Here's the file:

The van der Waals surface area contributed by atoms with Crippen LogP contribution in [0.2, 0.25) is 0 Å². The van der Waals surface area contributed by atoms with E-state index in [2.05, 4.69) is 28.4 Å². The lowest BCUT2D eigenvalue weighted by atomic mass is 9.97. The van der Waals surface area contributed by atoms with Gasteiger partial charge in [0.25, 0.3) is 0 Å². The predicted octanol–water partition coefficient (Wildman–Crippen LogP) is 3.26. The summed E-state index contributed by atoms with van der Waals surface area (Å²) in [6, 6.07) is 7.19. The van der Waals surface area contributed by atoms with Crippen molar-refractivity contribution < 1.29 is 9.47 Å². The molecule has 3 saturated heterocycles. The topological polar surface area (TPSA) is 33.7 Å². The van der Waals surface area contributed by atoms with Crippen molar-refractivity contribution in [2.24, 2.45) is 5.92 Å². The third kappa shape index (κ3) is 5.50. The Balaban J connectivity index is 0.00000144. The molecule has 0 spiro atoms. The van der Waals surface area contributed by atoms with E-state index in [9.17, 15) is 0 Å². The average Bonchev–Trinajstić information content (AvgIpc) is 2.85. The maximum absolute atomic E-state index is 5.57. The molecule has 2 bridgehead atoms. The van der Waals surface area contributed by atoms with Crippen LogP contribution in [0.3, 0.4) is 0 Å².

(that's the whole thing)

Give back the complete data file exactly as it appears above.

The van der Waals surface area contributed by atoms with Crippen LogP contribution in [0.2, 0.25) is 0 Å². The van der Waals surface area contributed by atoms with E-state index in [2.05, 4.69) is 28.4 Å². The lowest BCUT2D eigenvalue weighted by atomic mass is 9.97. The van der Waals surface area contributed by atoms with Gasteiger partial charge in [0.25, 0.3) is 0 Å². The predicted octanol–water partition coefficient (Wildman–Crippen LogP) is 3.26. The summed E-state index contributed by atoms with van der Waals surface area (Å²) in [6, 6.07) is 7.19. The van der Waals surface area contributed by atoms with Crippen molar-refractivity contribution < 1.29 is 9.47 Å². The molecule has 3 saturated heterocycles. The topological polar surface area (TPSA) is 33.7 Å². The van der Waals surface area contributed by atoms with Crippen molar-refractivity contribution in [2.24, 2.45) is 5.92 Å². The third kappa shape index (κ3) is 5.50. The Balaban J connectivity index is 0.00000144. The molecule has 0 spiro atoms. The van der Waals surface area contributed by atoms with E-state index in [9.17, 15) is 0 Å². The average Bonchev–Trinajstić information content (AvgIpc) is 2.85. The maximum absolute atomic E-state index is 5.57. The molecule has 2 bridgehead atoms. The van der Waals surface area contributed by atoms with Crippen LogP contribution in [0.3, 0.4) is 0 Å².